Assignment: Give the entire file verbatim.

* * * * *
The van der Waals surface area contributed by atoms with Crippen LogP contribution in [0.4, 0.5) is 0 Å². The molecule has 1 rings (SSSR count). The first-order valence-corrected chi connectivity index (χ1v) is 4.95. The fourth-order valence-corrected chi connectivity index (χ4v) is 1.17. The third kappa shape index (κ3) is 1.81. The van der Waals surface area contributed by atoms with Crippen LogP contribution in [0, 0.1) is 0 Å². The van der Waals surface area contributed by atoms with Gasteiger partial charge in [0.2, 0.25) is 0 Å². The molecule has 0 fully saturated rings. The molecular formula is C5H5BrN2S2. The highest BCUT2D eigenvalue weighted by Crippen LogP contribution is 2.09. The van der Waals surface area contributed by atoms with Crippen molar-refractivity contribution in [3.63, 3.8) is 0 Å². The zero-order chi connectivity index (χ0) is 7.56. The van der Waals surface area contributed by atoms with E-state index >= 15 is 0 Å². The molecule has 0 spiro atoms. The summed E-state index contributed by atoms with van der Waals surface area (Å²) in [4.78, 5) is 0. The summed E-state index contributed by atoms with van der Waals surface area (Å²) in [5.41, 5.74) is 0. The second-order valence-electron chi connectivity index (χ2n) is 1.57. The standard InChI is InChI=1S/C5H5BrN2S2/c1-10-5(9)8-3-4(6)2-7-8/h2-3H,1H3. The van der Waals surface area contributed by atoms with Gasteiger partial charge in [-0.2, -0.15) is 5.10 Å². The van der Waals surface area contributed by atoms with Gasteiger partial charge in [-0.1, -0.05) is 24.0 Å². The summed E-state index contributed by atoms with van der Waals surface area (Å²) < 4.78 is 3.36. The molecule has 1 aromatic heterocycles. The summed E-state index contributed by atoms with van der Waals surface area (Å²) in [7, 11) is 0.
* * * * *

The van der Waals surface area contributed by atoms with Crippen LogP contribution in [0.4, 0.5) is 0 Å². The molecule has 1 rings (SSSR count). The first-order valence-corrected chi connectivity index (χ1v) is 4.95. The fourth-order valence-corrected chi connectivity index (χ4v) is 1.17. The third kappa shape index (κ3) is 1.81. The van der Waals surface area contributed by atoms with Crippen LogP contribution in [0, 0.1) is 0 Å². The van der Waals surface area contributed by atoms with Gasteiger partial charge in [0.2, 0.25) is 0 Å². The molecule has 0 fully saturated rings. The molecular formula is C5H5BrN2S2. The highest BCUT2D eigenvalue weighted by Crippen LogP contribution is 2.09. The van der Waals surface area contributed by atoms with Crippen molar-refractivity contribution in [3.63, 3.8) is 0 Å². The zero-order chi connectivity index (χ0) is 7.56. The van der Waals surface area contributed by atoms with E-state index >= 15 is 0 Å². The molecule has 0 spiro atoms. The summed E-state index contributed by atoms with van der Waals surface area (Å²) in [4.78, 5) is 0. The summed E-state index contributed by atoms with van der Waals surface area (Å²) in [5.41, 5.74) is 0. The second-order valence-electron chi connectivity index (χ2n) is 1.57. The standard InChI is InChI=1S/C5H5BrN2S2/c1-10-5(9)8-3-4(6)2-7-8/h2-3H,1H3. The van der Waals surface area contributed by atoms with Gasteiger partial charge in [-0.2, -0.15) is 5.10 Å². The van der Waals surface area contributed by atoms with Gasteiger partial charge in [-0.1, -0.05) is 24.0 Å². The summed E-state index contributed by atoms with van der Waals surface area (Å²) < 4.78 is 3.36. The molecule has 1 aromatic heterocycles. The summed E-state index contributed by atoms with van der Waals surface area (Å²) in [7, 11) is 0.